Here are our REAL heroes… not the Baltic legionnaires, not the Vlasovtsy, and not the UPA bandits…
Instead, “civil religion” will be the new centrepiece of their puppet theatre; it’s their new plaything. However, as with all new things… well, let’s forget all the things in the past. The late Professor Dunaev of the Moscow Theological Academy once told me about a priest who, in the 70s, calculated the distance at which Orthodox can safely walk from the Lenin Mausoleum. Besides that, an elderly Archimandrite talked about how, as a child in a village in Ryazan Oblast, adults and children spelled the word “Lenin” using 15 matches, and that it took the same number of matches to form “666”, the Number of the Beast. Those who don’t believe me can see for themselves. You see something similar in the passages where Chapnin cites the ominous symbolism of fire, spewing out stars whilst lying on the ground. All of this has happened. It’s nothing but a scarecrow… it’s just stars and lights. Yet, we lay wreaths on the graves, a bit of brightness to keep the dead in their graves. Somehow… it’s all contrived. Yes, if you want a horror story, read Bezhin Meadow by Ivan Turgenev. Be sure to do it soon, to reflect on Chapnin’s April Theses.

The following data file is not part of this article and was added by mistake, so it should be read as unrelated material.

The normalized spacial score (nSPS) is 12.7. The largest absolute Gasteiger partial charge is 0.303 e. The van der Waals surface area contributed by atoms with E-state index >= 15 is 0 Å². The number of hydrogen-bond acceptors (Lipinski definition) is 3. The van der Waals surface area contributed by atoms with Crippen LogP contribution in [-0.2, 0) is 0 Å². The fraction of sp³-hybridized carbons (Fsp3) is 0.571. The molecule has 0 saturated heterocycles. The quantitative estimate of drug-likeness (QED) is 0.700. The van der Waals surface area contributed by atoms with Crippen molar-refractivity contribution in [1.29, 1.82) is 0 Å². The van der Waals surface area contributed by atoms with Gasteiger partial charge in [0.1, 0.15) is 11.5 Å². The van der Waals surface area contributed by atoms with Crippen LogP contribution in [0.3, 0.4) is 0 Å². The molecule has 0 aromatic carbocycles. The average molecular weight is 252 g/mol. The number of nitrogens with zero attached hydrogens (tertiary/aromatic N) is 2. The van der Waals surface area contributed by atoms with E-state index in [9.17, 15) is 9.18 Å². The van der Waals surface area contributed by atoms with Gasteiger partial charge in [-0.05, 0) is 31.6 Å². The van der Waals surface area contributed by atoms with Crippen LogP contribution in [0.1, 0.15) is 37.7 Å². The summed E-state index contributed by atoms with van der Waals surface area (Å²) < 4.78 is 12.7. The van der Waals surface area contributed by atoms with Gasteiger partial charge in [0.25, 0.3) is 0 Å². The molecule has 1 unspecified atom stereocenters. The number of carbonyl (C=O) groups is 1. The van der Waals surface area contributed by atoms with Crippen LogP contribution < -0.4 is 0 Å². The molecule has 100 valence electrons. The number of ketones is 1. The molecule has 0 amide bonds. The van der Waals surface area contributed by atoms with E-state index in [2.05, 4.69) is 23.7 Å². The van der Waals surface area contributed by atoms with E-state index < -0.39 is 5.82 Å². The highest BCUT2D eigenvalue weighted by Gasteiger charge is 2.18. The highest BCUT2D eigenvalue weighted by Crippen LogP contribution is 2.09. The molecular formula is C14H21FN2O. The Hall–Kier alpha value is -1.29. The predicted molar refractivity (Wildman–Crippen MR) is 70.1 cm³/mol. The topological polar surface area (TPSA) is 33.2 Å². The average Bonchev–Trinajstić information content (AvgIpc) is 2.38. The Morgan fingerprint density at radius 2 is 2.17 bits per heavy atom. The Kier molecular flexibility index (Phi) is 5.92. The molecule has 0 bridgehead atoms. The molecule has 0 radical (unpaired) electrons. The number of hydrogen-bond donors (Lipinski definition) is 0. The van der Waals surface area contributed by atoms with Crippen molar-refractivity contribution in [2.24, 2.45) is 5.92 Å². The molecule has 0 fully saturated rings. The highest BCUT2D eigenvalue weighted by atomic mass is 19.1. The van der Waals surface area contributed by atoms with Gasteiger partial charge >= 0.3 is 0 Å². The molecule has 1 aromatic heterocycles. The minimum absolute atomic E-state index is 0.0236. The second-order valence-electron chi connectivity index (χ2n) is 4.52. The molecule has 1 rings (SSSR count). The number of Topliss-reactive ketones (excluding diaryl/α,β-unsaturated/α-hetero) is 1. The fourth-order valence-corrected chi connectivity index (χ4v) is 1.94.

By the way, one of the clergy started the accusation, “Our children worship the satanic pentagram”. Well, what can cause such statements? On the practical level, the effect will be negligible, but it’ll be unpleasant. On 9 May, as per usual, the Russian people will come together to remember the fallen and to remember the Russian victory, they’ll lay down their flowers, they’ll stand in a moment of silence, then, suddenly, some pea-brain from the “enlightened church” set will yell, “It’s a sin to honour the Eternal Fire. Fr so-and-so said so!” Such priests should be ashamed of themselves… attacking something that can be godly! The media would play it up, to be sure. I think that this doesn’t please Chapnin himself, for that matter. It’s a pity that talk about “disastrous civil religion” has become another excuse to attack the Church. So why give encouragement to those who seek a pretext to attack us? The position of the Church on this issue is very clear and consistent regarding the events that started on 22 June 1941. On Victory Day, we serve thanksgiving moliebens for our victory, and we serve Pannikhidas for those who fell in battle, were tortured by the Nazis, or who died of starvation and exhaustion.